The Brook, the Estuary and the River
Lancaster Canal to Rufford: 15 miles, 10 locks
What did the locks look like from a more normal perspective? The ascent (on 19th May) had been carried out backwards on the lock keepers’ instructions. This was to make the lock entry and exit more manageable in the tight spaces at the bottom and top of the locks.
By early evening the two boats had been joined by a third. Fortunately, apart from the noise of some nearby motorbikes and a passing group of Nordic walkers, it was a quiet night.
Early next morning another three boats arrived, all booked for the 0930 locking down.
At 0930 two young strong-looking lock keepers arrived. They had an energetic couple of hours ahead of them… Tentatrice and Cleddau moved away from the side, swung the bows across the basin and manoeuvred sterns first into the top lock. The four other boats remained rafted up on the far side of the basin.
From here onwards, locks 4, 5, 6 and 7 are boater-operated. There are challenges of course, stray golf balls for instance, and the need to unlock the paddles by releasing the hard to locate horizontally positioned metal pegs…
Stage 2: The Brook. When navigable the ditch has water, though its depth obviously fluctuates according to the tidal state… It twists and winds and obstacles stick out at odd angles. Corners are tight and it took more than one go to get around one of them.
Stage 3: From landing stage back to non-tidal waters. “Wait at the landing stage,” the lock keepers had said. “We’ll let you know when there’s enough water. It’ll be about 1 o’clock.” There was an hour’s pause, the time taken up with an early lunch, a hot drink, and a donning of waterproofs and life jackets.
Then from the bank came the lock keeper’s wave, beckoning the boats forward. There was a green light at the tidal gate, and the journey continued the last half mile or so to the confluence with the estuary.
Black clouds had gathered. Bank side sheep looked unperturbed. There was a lightning flash. Thunder rumbled close by. Then down came hail, thick, dense sheets of it, obliterating anything but the vaguest of views, viciously stinging the flesh.
The brook broadened – was that the Ribble ahead and its south bank opposite? As instructed the Captain took a sweep to the left then fought the incoming tide to bear to the right and to turn downstream.
The shallows had been avoided.
Tentatrice struggled, close to the brook’s left bank, reversing, applying power – then surging across the Ribble channel towards Cleddau.
Boats 3 and 4 in the convoy, meanwhile, took a sharper right bearing, Rhasody surging ahead at speed, followed by boat 4.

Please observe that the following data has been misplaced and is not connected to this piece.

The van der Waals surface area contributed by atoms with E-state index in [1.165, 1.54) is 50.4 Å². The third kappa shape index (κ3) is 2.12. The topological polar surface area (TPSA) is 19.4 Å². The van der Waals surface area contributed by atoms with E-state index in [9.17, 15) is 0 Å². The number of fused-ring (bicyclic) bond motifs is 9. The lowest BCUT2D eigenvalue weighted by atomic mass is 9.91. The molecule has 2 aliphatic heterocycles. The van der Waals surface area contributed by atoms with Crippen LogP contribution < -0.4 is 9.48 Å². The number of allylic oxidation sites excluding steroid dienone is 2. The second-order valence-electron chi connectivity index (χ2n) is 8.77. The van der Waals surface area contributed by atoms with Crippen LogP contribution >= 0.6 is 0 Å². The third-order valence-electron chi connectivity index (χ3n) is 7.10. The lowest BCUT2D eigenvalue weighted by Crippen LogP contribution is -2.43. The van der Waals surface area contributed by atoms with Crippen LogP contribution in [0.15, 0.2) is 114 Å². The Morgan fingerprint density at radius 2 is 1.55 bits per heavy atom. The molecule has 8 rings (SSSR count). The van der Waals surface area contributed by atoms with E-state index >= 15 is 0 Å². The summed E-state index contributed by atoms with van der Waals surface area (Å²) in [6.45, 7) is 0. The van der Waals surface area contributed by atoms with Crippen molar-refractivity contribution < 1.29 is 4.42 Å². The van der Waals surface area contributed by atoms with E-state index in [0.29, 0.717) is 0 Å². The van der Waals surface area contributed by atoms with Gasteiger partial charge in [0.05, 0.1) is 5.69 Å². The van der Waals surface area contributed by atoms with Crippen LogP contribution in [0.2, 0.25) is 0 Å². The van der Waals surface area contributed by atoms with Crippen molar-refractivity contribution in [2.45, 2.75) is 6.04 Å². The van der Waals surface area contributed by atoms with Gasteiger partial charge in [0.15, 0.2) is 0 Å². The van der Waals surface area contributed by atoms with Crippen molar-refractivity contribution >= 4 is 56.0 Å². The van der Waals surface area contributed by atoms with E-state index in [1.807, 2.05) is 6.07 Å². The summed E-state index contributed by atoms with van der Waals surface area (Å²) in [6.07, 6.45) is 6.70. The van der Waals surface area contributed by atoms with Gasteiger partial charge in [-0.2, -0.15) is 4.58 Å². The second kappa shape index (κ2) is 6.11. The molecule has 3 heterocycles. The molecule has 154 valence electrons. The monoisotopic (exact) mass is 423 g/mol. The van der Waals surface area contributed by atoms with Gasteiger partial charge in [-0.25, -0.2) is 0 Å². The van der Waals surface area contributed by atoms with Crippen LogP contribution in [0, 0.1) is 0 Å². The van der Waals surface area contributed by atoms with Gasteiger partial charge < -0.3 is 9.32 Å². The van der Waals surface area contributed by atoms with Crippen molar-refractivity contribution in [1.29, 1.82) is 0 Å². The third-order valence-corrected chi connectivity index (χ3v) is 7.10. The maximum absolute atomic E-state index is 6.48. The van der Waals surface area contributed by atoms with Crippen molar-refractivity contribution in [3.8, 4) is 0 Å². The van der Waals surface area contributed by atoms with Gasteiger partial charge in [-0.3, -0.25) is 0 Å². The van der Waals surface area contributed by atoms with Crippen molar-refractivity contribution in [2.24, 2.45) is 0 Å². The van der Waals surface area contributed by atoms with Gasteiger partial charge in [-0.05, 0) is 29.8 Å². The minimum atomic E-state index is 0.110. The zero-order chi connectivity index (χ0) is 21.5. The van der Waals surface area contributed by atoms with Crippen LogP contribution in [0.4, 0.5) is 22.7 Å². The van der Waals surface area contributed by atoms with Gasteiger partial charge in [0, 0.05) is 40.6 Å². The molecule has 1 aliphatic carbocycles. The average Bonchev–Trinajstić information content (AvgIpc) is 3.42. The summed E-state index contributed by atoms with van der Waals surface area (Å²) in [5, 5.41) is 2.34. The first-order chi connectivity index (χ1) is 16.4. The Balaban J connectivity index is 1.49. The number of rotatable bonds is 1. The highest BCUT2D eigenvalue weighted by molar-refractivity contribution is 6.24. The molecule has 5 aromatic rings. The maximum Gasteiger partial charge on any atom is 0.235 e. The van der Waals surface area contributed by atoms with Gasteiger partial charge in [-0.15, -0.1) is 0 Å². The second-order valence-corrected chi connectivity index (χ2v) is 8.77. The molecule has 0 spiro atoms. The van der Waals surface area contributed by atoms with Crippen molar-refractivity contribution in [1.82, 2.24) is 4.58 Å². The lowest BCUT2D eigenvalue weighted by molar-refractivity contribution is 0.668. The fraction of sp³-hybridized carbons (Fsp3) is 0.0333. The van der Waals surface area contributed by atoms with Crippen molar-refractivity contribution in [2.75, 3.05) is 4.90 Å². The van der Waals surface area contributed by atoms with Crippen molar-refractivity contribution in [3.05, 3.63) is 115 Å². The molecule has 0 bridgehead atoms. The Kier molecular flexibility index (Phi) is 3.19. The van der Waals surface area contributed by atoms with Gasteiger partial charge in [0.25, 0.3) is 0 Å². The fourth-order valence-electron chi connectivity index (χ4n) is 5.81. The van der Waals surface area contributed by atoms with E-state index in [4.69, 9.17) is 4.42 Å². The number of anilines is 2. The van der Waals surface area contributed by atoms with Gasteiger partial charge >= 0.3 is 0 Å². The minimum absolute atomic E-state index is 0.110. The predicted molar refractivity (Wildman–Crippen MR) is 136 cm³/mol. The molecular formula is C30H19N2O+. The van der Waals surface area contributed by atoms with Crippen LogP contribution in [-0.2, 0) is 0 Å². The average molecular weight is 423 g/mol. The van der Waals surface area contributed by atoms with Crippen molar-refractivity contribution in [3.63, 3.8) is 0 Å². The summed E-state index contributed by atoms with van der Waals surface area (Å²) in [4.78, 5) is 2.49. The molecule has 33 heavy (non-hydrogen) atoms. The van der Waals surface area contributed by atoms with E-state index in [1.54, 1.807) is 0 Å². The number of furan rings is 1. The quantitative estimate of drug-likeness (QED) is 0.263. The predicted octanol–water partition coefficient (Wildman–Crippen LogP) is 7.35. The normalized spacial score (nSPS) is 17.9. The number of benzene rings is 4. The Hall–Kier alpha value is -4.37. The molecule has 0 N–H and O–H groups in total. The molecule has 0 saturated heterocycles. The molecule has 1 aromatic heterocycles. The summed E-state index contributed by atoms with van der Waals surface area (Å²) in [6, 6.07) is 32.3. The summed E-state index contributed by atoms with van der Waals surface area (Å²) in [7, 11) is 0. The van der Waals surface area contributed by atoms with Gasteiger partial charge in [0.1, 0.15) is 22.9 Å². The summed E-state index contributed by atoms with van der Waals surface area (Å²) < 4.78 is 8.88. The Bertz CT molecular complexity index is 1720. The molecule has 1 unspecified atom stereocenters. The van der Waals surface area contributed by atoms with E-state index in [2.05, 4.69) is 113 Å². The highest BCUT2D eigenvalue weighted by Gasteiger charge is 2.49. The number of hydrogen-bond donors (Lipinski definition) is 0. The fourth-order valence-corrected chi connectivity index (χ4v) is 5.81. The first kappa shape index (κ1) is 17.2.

In the catalogue of boating worst moments this one is near the top of the list: sudden nil visibility, a fierce storm overhead, torrential rain, a manoeuvre against a racing current.
Suddenly it was better: Tentatrice was alongside, the hail had ceased though the rain lashed down. Relief – there was no wind nor lashing waves to contend with…
It would be a straight run now for about three miles down to the Astland Lamp.
Boats and coats gleamed from the drenching. The flag, saturated, hung, windless, lifeless. The maps and Google photos had become one green swirl of colour. On Tentatrice Jennie, the First Mate, was at the helm.
The visibility was gradually improving. From across the river this shape resembled a Viking prow; use a long distance photo lens and it looks more like a floating tree trunk. White froth streak islands drifted past.
Cleddau and Tentatrice were next, followed by Annapurna, then Juno.
Proportions began to change. There were humans on the Douglas bank. “Is there something going on?” the man called out. “All these boats…?” How much did he hear or understand of the “Off the Ribble from the Lancaster Canal” that was shouted back in reply.
On up the twisting River Douglas, in another rainstorm, passing the shipyard, slowing now to allow the two boats ahead to proceed through Tarleton Lock, hovering, hovering, waiting to lock up off tidal waters.
Stage 4: Recovery. Moored a half mile beyond Tarleton Lock the boats and crews could be undressed! Off with the outer layers of life jackets and waterproofs, off with the scarves and shirts drenched during the hailstorm, off with the wet socks where rain had wicked down into footwear… There were jobs to be done, the radar reflector to be packed away, the anchor to be refastened, the herb pots to be re-positioned on the roof…
The marina is just past Rufford Old Hall (yes, Richard, it’s on the To Be Visited List now, thanks for the tip). Now from her temporary mooring Cleddau has a direct view of Rufford’s St Mary’s Church. After ten weeks out and about around the north west she deserves some well-earned rest!
Since leaving Aston Marina (31st March): 362¾ miles (including 16 miles on tidal waters), 146 locks
2019 Monkton Moments*- 5
(Monkton Moment*- a reference to / recognition of Cleddau’s Pembrokeshire connections)